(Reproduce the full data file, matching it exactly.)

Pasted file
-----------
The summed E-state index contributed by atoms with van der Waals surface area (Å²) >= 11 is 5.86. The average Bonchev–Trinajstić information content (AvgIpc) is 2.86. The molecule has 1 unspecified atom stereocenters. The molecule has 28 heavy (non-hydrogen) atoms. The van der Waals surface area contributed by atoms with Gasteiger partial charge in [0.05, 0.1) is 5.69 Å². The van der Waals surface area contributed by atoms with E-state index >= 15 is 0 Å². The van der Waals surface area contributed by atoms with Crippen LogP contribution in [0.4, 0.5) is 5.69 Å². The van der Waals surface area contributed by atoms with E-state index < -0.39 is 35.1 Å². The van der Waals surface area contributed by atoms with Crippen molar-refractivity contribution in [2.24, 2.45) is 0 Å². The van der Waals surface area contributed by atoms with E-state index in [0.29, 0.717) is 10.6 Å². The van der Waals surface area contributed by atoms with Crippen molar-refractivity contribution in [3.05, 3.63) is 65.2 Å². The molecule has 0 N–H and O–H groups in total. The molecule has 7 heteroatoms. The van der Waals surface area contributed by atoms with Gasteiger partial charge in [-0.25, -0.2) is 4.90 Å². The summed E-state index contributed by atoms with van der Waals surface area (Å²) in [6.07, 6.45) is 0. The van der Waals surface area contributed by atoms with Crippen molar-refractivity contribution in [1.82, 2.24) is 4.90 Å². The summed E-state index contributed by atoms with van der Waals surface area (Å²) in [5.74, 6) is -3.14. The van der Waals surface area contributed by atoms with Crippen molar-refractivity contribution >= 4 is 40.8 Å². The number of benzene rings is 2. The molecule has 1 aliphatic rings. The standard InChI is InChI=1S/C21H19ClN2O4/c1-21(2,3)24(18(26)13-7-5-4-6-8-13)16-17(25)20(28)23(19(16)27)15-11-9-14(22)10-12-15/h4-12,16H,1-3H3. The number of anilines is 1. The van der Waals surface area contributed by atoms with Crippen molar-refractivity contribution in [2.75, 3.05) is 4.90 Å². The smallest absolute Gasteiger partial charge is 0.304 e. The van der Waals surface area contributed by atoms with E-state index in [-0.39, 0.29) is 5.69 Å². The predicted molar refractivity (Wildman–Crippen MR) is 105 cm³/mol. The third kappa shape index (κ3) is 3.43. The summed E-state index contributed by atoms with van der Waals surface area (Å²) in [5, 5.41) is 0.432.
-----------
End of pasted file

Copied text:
The summed E-state index contributed by atoms with van der Waals surface area (Å²) >= 11 is 5.86. The average Bonchev–Trinajstić information content (AvgIpc) is 2.86. The molecule has 1 unspecified atom stereocenters. The molecule has 28 heavy (non-hydrogen) atoms. The van der Waals surface area contributed by atoms with Gasteiger partial charge in [0.05, 0.1) is 5.69 Å². The van der Waals surface area contributed by atoms with E-state index >= 15 is 0 Å². The van der Waals surface area contributed by atoms with Crippen LogP contribution in [0.4, 0.5) is 5.69 Å². The van der Waals surface area contributed by atoms with E-state index < -0.39 is 35.1 Å². The van der Waals surface area contributed by atoms with Crippen molar-refractivity contribution in [2.24, 2.45) is 0 Å². The van der Waals surface area contributed by atoms with E-state index in [0.29, 0.717) is 10.6 Å². The van der Waals surface area contributed by atoms with Crippen molar-refractivity contribution in [3.05, 3.63) is 65.2 Å². The molecule has 0 N–H and O–H groups in total. The molecule has 7 heteroatoms. The van der Waals surface area contributed by atoms with Gasteiger partial charge in [-0.25, -0.2) is 4.90 Å². The summed E-state index contributed by atoms with van der Waals surface area (Å²) in [6.07, 6.45) is 0. The van der Waals surface area contributed by atoms with Crippen molar-refractivity contribution in [1.82, 2.24) is 4.90 Å². The summed E-state index contributed by atoms with van der Waals surface area (Å²) in [5.74, 6) is -3.14. The van der Waals surface area contributed by atoms with Crippen molar-refractivity contribution >= 4 is 40.8 Å². The number of benzene rings is 2. The molecule has 1 aliphatic rings. The standard InChI is InChI=1S/C21H19ClN2O4/c1-21(2,3)24(18(26)13-7-5-4-6-8-13)16-17(25)20(28)23(19(16)27)15-11-9-14(22)10-12-15/h4-12,16H,1-3H3. The number of anilines is 1. The van der Waals surface area contributed by atoms with Crippen molar-refractivity contribution in [2.75, 3.05) is 4.90 Å². The smallest absolute Gasteiger partial charge is 0.304 e. The van der Waals surface area contributed by atoms with E-state index in [-0.39, 0.29) is 5.69 Å². The predicted molar refractivity (Wildman–Crippen MR) is 105 cm³/mol. The third kappa shape index (κ3) is 3.43. The summed E-state index contributed by atoms with van der Waals surface area (Å²) in [5, 5.41) is 0.432.